NEW YORK ( TheStreet) -- Gold got sold down a few dollars in Far East trading, which has been pretty much normal for the last few weeks, and then traded a bit above the $1,330 spot price until the low of the day, which came at [or shortly after] the noon London silver fix. The subsequent rally added ten or twelve bucks to the price by 2:30 p.m. EST in electronic trading---which turned out to be the high---and then it got sold down a few dollars going into the close.
The CME Group recorded the low and high ticks as $1,331.20 and $1,343.80 in the April contract.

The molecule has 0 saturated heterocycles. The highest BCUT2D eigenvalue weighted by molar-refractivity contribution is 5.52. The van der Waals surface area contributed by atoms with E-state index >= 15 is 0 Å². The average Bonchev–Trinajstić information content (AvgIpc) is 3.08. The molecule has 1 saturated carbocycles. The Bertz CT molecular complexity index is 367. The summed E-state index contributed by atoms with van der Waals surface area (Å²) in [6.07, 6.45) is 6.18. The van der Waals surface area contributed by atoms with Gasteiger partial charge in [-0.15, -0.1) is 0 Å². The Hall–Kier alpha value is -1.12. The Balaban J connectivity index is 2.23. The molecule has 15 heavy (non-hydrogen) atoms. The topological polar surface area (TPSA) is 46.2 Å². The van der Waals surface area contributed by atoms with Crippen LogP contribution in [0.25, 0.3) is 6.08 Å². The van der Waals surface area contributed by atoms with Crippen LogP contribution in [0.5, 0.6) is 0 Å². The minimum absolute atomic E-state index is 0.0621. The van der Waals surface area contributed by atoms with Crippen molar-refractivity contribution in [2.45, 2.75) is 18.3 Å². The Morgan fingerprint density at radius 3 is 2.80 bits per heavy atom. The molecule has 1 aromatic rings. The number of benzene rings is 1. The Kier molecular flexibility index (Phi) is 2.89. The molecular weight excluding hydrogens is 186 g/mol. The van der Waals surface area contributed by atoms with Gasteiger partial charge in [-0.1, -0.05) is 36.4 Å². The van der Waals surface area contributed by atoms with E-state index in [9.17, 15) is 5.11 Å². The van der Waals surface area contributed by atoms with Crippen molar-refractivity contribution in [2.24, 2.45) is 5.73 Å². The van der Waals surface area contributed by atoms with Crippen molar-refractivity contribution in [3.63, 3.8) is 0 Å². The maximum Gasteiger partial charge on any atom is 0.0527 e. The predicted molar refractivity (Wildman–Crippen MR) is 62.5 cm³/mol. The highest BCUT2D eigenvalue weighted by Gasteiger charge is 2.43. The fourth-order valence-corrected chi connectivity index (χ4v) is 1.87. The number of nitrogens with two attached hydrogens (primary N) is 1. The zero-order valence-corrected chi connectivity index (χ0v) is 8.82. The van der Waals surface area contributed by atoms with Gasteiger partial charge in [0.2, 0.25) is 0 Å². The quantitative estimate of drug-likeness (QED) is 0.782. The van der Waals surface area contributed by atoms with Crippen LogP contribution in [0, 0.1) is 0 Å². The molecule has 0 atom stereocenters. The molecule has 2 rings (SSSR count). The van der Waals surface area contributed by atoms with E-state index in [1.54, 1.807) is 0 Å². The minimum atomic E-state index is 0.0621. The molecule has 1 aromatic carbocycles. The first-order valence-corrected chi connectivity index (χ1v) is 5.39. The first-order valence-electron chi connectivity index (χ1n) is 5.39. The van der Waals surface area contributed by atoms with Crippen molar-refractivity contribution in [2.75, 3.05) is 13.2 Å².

Gold finished the Tuesday session in New York at $1,341.60 spot, up an even five bucks from Monday's close. Volume sans February and March was 132,000 contracts.As is usually the case, the sell-off in silver was far more severe---and at its London silver fix low, it was down about 1.5% from its Monday close. The high of the day came shortly before 1 p.m. in New York---and after that the price didn't do much. The low and high ticks in silver were recorded as $21.67 and $22.025 in the March contract. Silver finished the day at $21.89 spot, down 7.5 cents from Monday's close. Gross volume was around 132,000 contracts, but net volume imploded to only 16,000 contracts, which was down almost 60% from the prior day. It was more or less the same price path for platinum, except its high came around noon in New York. Palladium was under some selling pressure right up until 15 minutes before the close of electronic trading in New York on Tuesday, before bouncing back a bit into the close. You'd never guess from this price 'action' that most of South Africa's platinum and palladium production has been shut down for about five weeks. If you follow the Bank Participation Report, you'll know that '3 or less' U.S. bullion banks hold a short-side corner in both these metals as well. Here are the charts. The dollar index closed in New York at 80.22 late on Monday afternoon---and from there began to slide the moment that trading began in the Far East on their Tuesday morning. The low tick of 80.045 came just after the equity markets opened in New York---and just before the London p.m. gold fix. Then, at precisely 10 a.m. EST, a buyer of last resort showed up to rescue the index before it fell below the 80.00 mark, which it would have surely done within the hour without 'divine intervention'. The ensuing 20 basis point spike crashed and burned---and the index was back almost to its low at precisely 11 a.m. EST. From there it rallied a bit into the close, finishing the day at 80.135---down about 8 basis points from Monday. The gold shares struggled all day---and managed to make it into positive territory by around 1 p.m. EST. But once the gold price turned lower off its 2:30 p.m. high, the gold stocks got sold down in sympathy---and despite the fact that the gold price finished in positive territory once again, the HUI closed down 1.22%, it's second losing day in a row. And as bad as the gold stocks got sold down, the silver equities fared far worse---and for the second day in a row the shares got hit hard, as Nick Laird's Intraday Silver Sentiment Index closed down 2.88%. The CME's Daily Delivery Report showed that 93 gold and zero silver contracts were posted for delivery within the Comex-approved depositories on Thursday. JPMorgan was the only short/issuer of note with 92 contracts---and Barclays stood for delivery as long/stopper on 69 of them. The link to yesterday's Issuers and Stoppers Report is here. There isn't much left to delivery in the February contract in gold---and what little there is should be posted on the CME's website this evening EST. There are no silver deliveries outstanding for February. Another day---and another deposit in GLD. This time an authorized participant added 67,470 troy ounces. And as of 9:38 p.m. EST yesterday evening, there were no reported changes in SLV. The U.S. Mint had another sales report. The didn't sell any gold, but did report selling another 346,000 silver eagles. The mint has reported selling 1.17 million silver eagles so far this week----and you have to ask yourself who the buyers of this quantity of silver eagles is. The silver/gold sales ratio for the mint, which I reported on Saturday as being 70 to 1---has now blown out to 102 to 1. Ted Butler says that this is the highest silver/gold sales ratio in U.S. Mint history. There wasn't a lot of gold activity over at the Comex-approved depositories on Monday, as only 353 troy ounces were received---and 32 troy ounces were shipped out. In silver, there were 207,306 troy ounces reported received---and 106,941 troy ounces shipped out. The link to the silver activity is here. I have a far more reasonable number of stories today---and I hope you have enough time to read/watch/listen to the ones that interest you the most.